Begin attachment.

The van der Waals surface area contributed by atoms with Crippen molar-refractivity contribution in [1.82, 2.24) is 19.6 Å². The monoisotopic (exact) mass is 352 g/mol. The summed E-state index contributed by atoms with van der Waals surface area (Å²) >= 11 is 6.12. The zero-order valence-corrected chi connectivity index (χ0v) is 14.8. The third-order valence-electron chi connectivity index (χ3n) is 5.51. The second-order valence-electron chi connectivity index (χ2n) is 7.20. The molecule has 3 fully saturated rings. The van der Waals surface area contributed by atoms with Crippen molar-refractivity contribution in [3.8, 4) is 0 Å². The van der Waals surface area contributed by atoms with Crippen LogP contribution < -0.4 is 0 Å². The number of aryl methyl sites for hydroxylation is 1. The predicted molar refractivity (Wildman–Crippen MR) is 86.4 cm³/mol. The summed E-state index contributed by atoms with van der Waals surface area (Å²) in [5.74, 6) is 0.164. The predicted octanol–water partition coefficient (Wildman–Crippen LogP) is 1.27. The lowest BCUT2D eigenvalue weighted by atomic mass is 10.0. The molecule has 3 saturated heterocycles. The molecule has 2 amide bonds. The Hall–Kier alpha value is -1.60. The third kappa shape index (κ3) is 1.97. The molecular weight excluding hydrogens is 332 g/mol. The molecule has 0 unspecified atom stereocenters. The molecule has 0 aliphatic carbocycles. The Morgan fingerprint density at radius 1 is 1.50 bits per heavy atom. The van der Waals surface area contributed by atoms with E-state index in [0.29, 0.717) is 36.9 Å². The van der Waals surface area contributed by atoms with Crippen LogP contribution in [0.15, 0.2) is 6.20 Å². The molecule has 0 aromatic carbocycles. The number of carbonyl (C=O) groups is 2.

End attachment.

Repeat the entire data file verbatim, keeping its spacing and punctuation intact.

The van der Waals surface area contributed by atoms with Crippen molar-refractivity contribution in [1.82, 2.24) is 19.6 Å². The monoisotopic (exact) mass is 352 g/mol. The summed E-state index contributed by atoms with van der Waals surface area (Å²) >= 11 is 6.12. The zero-order valence-corrected chi connectivity index (χ0v) is 14.8. The third-order valence-electron chi connectivity index (χ3n) is 5.51. The second-order valence-electron chi connectivity index (χ2n) is 7.20. The molecule has 3 fully saturated rings. The van der Waals surface area contributed by atoms with Crippen molar-refractivity contribution in [3.8, 4) is 0 Å². The van der Waals surface area contributed by atoms with Crippen LogP contribution < -0.4 is 0 Å². The number of aryl methyl sites for hydroxylation is 1. The predicted molar refractivity (Wildman–Crippen MR) is 86.4 cm³/mol. The summed E-state index contributed by atoms with van der Waals surface area (Å²) in [5.74, 6) is 0.164. The predicted octanol–water partition coefficient (Wildman–Crippen LogP) is 1.27. The lowest BCUT2D eigenvalue weighted by atomic mass is 10.0. The molecule has 3 saturated heterocycles. The molecule has 2 amide bonds. The Hall–Kier alpha value is -1.60. The third kappa shape index (κ3) is 1.97. The molecular weight excluding hydrogens is 332 g/mol. The molecule has 0 unspecified atom stereocenters. The molecule has 0 aliphatic carbocycles. The Morgan fingerprint density at radius 1 is 1.50 bits per heavy atom. The van der Waals surface area contributed by atoms with E-state index in [0.29, 0.717) is 36.9 Å². The van der Waals surface area contributed by atoms with Crippen LogP contribution in [0.15, 0.2) is 6.20 Å². The molecule has 0 aromatic carbocycles. The number of carbonyl (C=O) groups is 2.